California Outdoors Q&A

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    • March 7, 2024
    Monarch butterfly outdoors

    Butterflies in Education

    Q: How would you suggest schools teach the life cycle of caterpillars becoming butterflies?

    A: Monarch butterflies are the best known of California’s butterflies, however due to their population fluctuating dramatically in recent years, a scientific collecting permit from CDFW is needed to raise them for educational and other purposes.

    Fortunately, there are other ways for teaching about metamorphosis. Instead of captive rearing, CDFW strongly suggests educators create habitat to teach children about butterflies and other pollinators such as bees and birds. This allows children to see these animals in a more natural environment while still providing the opportunity to view all stages of the butterfly lifecycle and a permit is not needed.

    When creating habitat, it’s important to include appropriate host plants, like a native milkweed species for monarch butterflies, pipevine for pipevine swallowtail butterflies or fennel for the anise swallowtail butterflies. Another key component is making sure you have an abundance of plants that provide nectar. CDFW recommends using native plants because ornamental plants often are bred to be showy but not for their ability to produce the pollen and nectar pollinators need. Finally, pesticides should be avoided.

    Advanced Hunting Clinics

    Q: Does CDFW offer hunting instruction that goes beyond the basic certification level?

    A: CDFW’s Advanced Hunter Education (AHE) program offers in-person clinics and virtual webinars that increase a hunter’s skill set. Since the reduction of COVID-19 restrictions, CDFW has been able to increase the number of clinics, which offer information on the type of firearm to use, ammunition, tracking, field dressing, shoot-don’t shoot scenarios, conservation and safety. CDFW aims to increase the number of in-person clinics scheduled throughout the state.

    Clinics are offered throughout the state and nearly every month of the year. The classes are meant to focus on the techniques of hunting, as opposed to covering just the basics of safe and ethical hunting.

    “Don’t let the word ‘advanced’ fool you. You do not have to be advanced to attend these clinics or webinars,” said CDFW Hunter Education Administrator Captain Shawn Olague. “The program is geared toward giving participants the knowledge and confidence to pursue  activities they are interested in. You will leave an event with a newfound understanding that will help you be more successful in the field.” 

    Traditionally the most popular clinics cover wild pig, turkey and waterfowl hunting. Other topics include hunting backcountry big game, avoiding wilderness emergencies, hunting with air guns and even the art of sausage-making. The full 2024 list of topics, dates and locations is found at Advanced Hunter Education.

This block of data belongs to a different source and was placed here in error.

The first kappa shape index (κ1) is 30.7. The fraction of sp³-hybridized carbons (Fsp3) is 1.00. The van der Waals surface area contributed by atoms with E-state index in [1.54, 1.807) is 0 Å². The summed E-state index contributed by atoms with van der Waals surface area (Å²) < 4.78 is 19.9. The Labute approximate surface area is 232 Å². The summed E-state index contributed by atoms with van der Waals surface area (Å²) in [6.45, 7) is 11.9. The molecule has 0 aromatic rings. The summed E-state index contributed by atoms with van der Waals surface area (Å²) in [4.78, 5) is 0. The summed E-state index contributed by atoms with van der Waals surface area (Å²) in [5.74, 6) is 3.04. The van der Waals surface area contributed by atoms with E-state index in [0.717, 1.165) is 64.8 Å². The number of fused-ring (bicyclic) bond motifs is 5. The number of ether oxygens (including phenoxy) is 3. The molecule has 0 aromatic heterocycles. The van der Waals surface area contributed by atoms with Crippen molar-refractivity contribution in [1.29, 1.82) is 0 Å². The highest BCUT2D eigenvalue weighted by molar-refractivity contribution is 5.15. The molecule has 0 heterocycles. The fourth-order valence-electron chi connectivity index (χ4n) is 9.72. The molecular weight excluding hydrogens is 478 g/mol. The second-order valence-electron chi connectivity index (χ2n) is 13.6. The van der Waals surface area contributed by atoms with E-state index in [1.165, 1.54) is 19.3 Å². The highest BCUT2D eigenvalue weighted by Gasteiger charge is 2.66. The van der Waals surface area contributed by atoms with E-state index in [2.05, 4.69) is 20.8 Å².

View past Advanced Hunter Education webinars via the recordings that are placed on the CDFW YouTube channel. The videos can also be found on the Advanced Hunting Clinics home page.

    Salmon Making a Wrong Turn

    Q: I remember a story late last year about salmon apparently getting lost on their way back to their natural spawning location. Why do fish sometimes get lost and choose the wrong stream or river?

    A: In November, several salmon swimming upstream to spawn were found dying or dead in a small North Stockton (San Joaquin County) creek. The fish were likely trying to find their way to the Mokelumne River many miles to the north instead.

    Usually, salmon raised in hatcheries find their way back to their native river for spawning season, but some take wrong turns along the way. There are several potential reasons for that. It’s believed fish raised in hatchery settings don’t have quite the same strong olfactory (smelling) skills that guide them to the river they were hatched. Also, many rivers in northern California are connected to the Sacramento-San Joaquin Delta and it’s possible through changing tides and flows that water from one river is mixing with water from other rivers, and that can confuse salmon returning upstream.

    “There’s a natural instinct of fish to follow flow,” said Jason Julienne, the senior environmental scientist who oversees CDFW’s Sacramento Valley anadromous fish hatcheries. “And where you have a mixing of flows from different tributaries, as is the case in the Delta, it can confuse adult Chinook salmon coming back to the Central Valley that are depending on sense of smell cues to get where they’re supposed to go.”

    Other factors that can contribute to fish straying include the trucking of fish downstream to a release point, and water delivery operations such as diversions, pumping and dam releases.

    CDFW can determine the origin of raised fish thanks to a coded wire tag that’s implanted in a portion of all hatchery-raised fish at about five months old. The tag is uniquely coded to the hatchery where it was raised, it contains information indicating the age of the fish and the location where it was released.

    It's also possible (and fairly common) for fish to make it all the way back to a different hatchery than the facility where they were raised.

    Categories: General